So, what do you exactly do in the game? The entire game pretty much consists of dealing with enemies or opening boxes to find new tools to help deal with enemies. It sounds dull, but keep in mind this game took me about an hour to beat, so it isn’t enough time to feel repetitive. When it comes to dealing with enemies, there are actually some pretty cool mechanics around it. You can shoot them, but doing so is tough if you don’t have a perfectly lined up shot. If you can find a uniform, then guards will leave you alone, though I think the disguise works a little too well considering you don’t need to fight another enemy again once you get it (outside of bulletproof enemies). If you point a gun at an enemy, they will put their hands up and not attack, and you can even frisk them for ammo. Walls and doors can be bombed, which helped considering how infrequent keys worked for me. One part I didn’t like so much was opening boxes for these items, as each box could take up-to 250 seconds to open, but I eventually learned what boxes I wanted and didn’t want which cut down on a lot of that opening time. Some of the tools around stealth are pretty cool, but the game wasn’t long enough for me to fully appreciate or care about them.

I can’t think of a game that required me to wait minutes to open a box.

The other game of this rank, Beyond Castle Wolfenstein, is largely the same game. There are some changes, improvements, and a change to colors that don’t belong like neon blues and purples, but the two games play very similarly to one another. In this game, instead of escaping, you are diving into a bunker to plant a bomb and kill Hitler, and I think having this objective gives a little more context to the environment and your actions.

While the gameplay and controls are the same, there are some improvements made to this game that are at least interesting. Instead of finding a uniform and blending in with guards, you instead are hunting down passes to present guards. There are five possible passes, three floors where different passes work on different floors, and what pass works on each floor changes upon death. If you don’t have the right pass, you can either bribe the guard with money or shoot the guard in each room, but finding the right pass is by far the best way to get past guards. Guards also respawn on death, but the pass system makes any frustrations around this null. It’s a different dynamic compared to the first game that I think better fits the spy narrative they are trying for.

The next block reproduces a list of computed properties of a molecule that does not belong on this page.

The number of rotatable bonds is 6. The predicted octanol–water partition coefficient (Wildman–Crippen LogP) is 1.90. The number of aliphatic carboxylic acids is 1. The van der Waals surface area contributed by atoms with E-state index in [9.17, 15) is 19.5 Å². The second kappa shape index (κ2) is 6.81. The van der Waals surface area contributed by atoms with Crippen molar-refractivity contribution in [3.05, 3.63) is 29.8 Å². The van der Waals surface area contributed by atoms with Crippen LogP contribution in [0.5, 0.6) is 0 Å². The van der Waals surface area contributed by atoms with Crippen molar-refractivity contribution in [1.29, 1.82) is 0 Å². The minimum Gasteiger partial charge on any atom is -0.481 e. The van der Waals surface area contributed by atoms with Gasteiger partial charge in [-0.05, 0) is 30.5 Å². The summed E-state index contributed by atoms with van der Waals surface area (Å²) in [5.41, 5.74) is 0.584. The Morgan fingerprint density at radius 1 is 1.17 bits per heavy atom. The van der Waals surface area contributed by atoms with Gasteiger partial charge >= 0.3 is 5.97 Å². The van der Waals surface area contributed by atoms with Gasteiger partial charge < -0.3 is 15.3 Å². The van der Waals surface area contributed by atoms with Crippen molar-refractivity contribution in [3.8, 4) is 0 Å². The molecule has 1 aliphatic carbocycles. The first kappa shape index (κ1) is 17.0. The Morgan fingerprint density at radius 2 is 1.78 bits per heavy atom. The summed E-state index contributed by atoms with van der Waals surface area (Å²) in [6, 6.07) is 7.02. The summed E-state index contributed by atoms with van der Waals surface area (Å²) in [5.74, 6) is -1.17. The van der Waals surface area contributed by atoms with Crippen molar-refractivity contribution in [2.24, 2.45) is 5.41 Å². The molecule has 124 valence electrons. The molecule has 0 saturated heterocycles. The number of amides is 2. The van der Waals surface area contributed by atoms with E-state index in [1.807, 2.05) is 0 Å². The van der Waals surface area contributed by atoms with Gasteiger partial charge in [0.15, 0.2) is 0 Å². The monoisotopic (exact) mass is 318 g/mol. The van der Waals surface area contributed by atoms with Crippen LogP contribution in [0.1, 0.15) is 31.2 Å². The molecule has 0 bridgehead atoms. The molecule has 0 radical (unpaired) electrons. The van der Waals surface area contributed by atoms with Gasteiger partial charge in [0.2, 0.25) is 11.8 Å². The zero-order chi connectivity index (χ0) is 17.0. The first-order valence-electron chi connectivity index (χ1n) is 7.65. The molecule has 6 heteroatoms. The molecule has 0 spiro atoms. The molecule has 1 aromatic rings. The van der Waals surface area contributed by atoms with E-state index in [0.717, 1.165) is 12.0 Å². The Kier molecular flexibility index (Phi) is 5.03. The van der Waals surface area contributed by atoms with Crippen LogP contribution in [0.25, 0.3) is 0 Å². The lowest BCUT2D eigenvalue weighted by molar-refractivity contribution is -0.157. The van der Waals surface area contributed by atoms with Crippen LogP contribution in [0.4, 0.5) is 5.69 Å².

The objective of this game also gives a different dynamic to the level compared to the first game. In the first game, I just wandered aimlessly until I stumbled upon the exit, but that isn’t the case Here. In this game, you have to find the bomb, plant it deep into the level, and make it back to the starting room before the timer on the bomb hits zero. It was crucial for me to remember the path I took, and the only way I managed to escape was by writing down my path on a notepad. Even if it was out of frustration and a want to get the game over with, Writing down my path to escape the facility was pretty cool, and it also feeds into this game’s spy narrative.

I couldn’t just wander like in the previous game, or else I would’ve died in the bomb explosion.

One last thing I thought was pretty neat with this game was unlocking locked doors. In this game, locked doors require a three digit code to unlock, and the way to figure out that code is brute-forcing the numbers and listening for a faint click on the right numbers. One of the things I love about the early Metal Gear games are its mini-games that involve decoding because it’s something I think a spy would do, so seeing something like that in a game this old is pretty cool in my mind.

In conclusion, Castle Wolfenstein and Beyond Castle Wolfenstein are games to read about in a textbook, but not worth touching. While there are some innovative stealth mechanics, and I think the overall dynamic of sneaking around guards and infiltrating bases is interesting compared to just shooting guards in the future games, these games are just not worth playing. I think they are worth appreciating at a distance, but they aren’t fun to play and ultimately don’t represent what the series is about. Since Beyond Castle Wolfenstein has some improvements and changes to the way you approach the game, I am putting it above Castle Wolfenstein in the number one spot, but these two games will almost certainly stay at the bottom of my list in the end.

1. Beyond Castle Wolfenstein

2. Castle Wolfenstein

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About Black Red Gamingone of us since 9:35 PM on 01.08.2020

My name is Ben, and I started writing blogs back in 2016. A few years later, I changed my name to what it is now, and started my own website. Now, I mostly do game reviews, a little bit of news recap, and Twitch streaming. You can find this content and more at blackredgaming.com.